Antiphospholipid syndrome is an autoimmune, hypercoagulable state caused by antiphospholipid antibodies. APS provokes blood clots (thrombosis) in both arteries and veins as well as pregnancy-related complications such as miscarriage, stillbirth, preterm delivery, and severe preeclampsia. This syndrome is the most common cause of acquired thrombophilia.  

APS can be primary or secondary. Primary antiphospholipid syndrome occurs in the absence of any other related disease. Secondary antiphospholipid syndrome is often associated with systemic lupus erythematosus and less frequently with infections, drugs and other diseases. Serologic markers are antiphospholipid antibodies, lupus anticoagulant and anticardiolipin. In rare cases, APS leads to rapid organ failure due to generalised thrombosis; this is termed "catastrophic antiphospholipid syndrome" (CAPS) and is associated with a high risk of death. 


The common blood tests for antiphospholipid antibodies are as follows:

  • Anticardiolipin antibodies (IgG, IgM, and IgA)
  • Lupus anticoagulant •Antibodies to b2-glycoprotein I (IgG, IgM, IgA)

The diagnostic criteria require one clinical event, i.e. thrombosis or pregnancy complication, and two antibody blood tests spaced at least three months apart that confirm the presence of either lupus anticoagulant, or anti-β2-glycoprotein-I (since β2-glycoprotein-I antibodies are a subset of anti-cardiolipin antibodies, an anti-cardiolipin assay can be performed as a less specific proxy).

APS often requires treatment with anticoagulant medication such as heparin to reduce the risk of further episodes of thrombosis and improve the prognosis of pregnancy. Warfarin/Coumadin is not used during pregnancy because it can cross the placenta, unlike heparin, and is teratogenic.

Associated disease


  • complications of pregnancy (premature miscarriages, unexplained fetal death, or premature birth)   

Risk factors 

Anti-phospholipid syndrome is thought to be a major cause of early pregnancy loss. This condition is characterized by the presence of anti-phospholipid antibody. In pregnant women affected by APS, miscarriage can occur prior to 20 week of gestation, while pre-eclampsia is reported to occur after that time. Placental infarctions, early deliveries and stillbirth are also reported in women with APS. In some cases, APS seems to be the leading cause of mental and/or development retardation in the newborn, due to an aPL (antiphospholipid antibodies)-induced inhibition of trophoblast differentiation. The antiphospholipid syndrome responsible for most of the miscarriages in later trimesters seen in concomitant systemic lupus erythematosus and pregnancy.

Prevention of blood clots through oral anticoagulation (blood thinning) or anti-platelet drugs.
  • chronic headaches
  • migraines
  • oscillopsia
  • psychological symptoms
  • blood clots in the legs
  • stroke
  • cardiovascular disease 

Stopping smoking

Smoking is even more risky if you have APS syndrome as it causes cardiovascular disease.


APS is advised to eat a fit stable diet with plenty of good carbohydrates, protein, low-fat dairy products and lots of fruit and vegetables.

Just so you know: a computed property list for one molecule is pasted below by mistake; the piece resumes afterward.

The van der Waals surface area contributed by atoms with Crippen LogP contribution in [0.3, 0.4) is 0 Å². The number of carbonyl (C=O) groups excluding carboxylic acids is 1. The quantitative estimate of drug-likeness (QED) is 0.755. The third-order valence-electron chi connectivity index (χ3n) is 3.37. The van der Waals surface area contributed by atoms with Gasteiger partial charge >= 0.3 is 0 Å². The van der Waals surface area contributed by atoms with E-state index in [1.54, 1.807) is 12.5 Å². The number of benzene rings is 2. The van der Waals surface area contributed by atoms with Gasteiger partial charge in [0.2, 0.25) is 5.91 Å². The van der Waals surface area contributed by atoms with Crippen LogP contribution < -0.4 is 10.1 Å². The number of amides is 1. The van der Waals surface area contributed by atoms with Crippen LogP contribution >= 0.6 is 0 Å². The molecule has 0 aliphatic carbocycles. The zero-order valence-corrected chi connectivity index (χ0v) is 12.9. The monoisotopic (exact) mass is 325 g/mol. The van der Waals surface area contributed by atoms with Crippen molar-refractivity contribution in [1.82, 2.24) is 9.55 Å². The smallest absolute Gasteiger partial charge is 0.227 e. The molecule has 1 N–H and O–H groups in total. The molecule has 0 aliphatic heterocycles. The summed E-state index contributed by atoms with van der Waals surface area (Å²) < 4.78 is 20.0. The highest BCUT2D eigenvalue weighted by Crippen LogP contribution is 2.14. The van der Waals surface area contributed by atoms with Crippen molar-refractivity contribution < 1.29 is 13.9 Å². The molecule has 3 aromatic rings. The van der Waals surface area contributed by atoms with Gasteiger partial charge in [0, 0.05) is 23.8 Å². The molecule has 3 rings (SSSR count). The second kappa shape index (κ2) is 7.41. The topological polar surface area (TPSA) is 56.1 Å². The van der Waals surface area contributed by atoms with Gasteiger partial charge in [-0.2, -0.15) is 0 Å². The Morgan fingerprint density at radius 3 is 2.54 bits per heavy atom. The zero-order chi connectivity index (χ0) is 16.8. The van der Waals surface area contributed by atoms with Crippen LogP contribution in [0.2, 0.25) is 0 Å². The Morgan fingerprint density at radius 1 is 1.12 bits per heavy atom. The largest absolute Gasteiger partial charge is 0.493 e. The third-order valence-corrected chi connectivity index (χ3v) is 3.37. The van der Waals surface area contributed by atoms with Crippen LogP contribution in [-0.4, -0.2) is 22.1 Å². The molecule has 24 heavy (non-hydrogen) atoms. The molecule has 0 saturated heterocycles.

Exercise can help your body heal and also help you mentally.


Antithrombotic therapy is the mainstay of treatment given the high risk of recurrent thromboembolism that characterizes this condition. The mechanism of APS-associated thrombocytopenia is multifactorial and its relation to thrombotic risk is poorly characterized. The presence of thrombocytopenia does not appear to reduce thrombotic risk in patients with APS, who can develop thromboembolic complications necessitating antithrombotic treatment. In these cases, treatment of the thrombocytopenia may be necessary to facilitate administration of antithrombotic agents. APS can be treated by combination of aspirin and heparin. The combination promotes successful embryonic implantation in the early stages of pregnancy and prevents thrombosis of the uteroplacental vasculature after placentation. Low molecular weight heparin has found to be more convenient, safe and effective in treatment of antiphospholipid antibody syndrome and inherited and acquired thrombophilias.

Surgical therapy 

Recurrent DVT (deep vein thrombosis) can necessitate location of an inferior vena cava filter. 

Although assisted reproductive technologies can be successful in primary APS patients, rates of fetal and maternal complications are high. In vitro fertilization (IVF) and embryo transfer in women with APS may lead to embryonic loss or fetal death.

Intralipid infusion therapy

Intralipid prior to an IVF procedure , dramatically increases pregnancy success rates while reducing the risk of miscarriage. Plays a role in helping a newly implanted embryo attach to the mother’s uterus and begin to thrive.It consists of 20% Soybean Oil, 1.2% Egg Yolk Phospholipids, 2.25% Glycerin, and Water . Given as an intravenous infusion it bypasses the stomach and goes directly into the bloodstream to supply the body with several essential fatty acids. These are substances required for many biological functions, including reproduction – but they can’t be made by the body. As such they must be obtained via food, supplements, or in this case the intravenous infusion.

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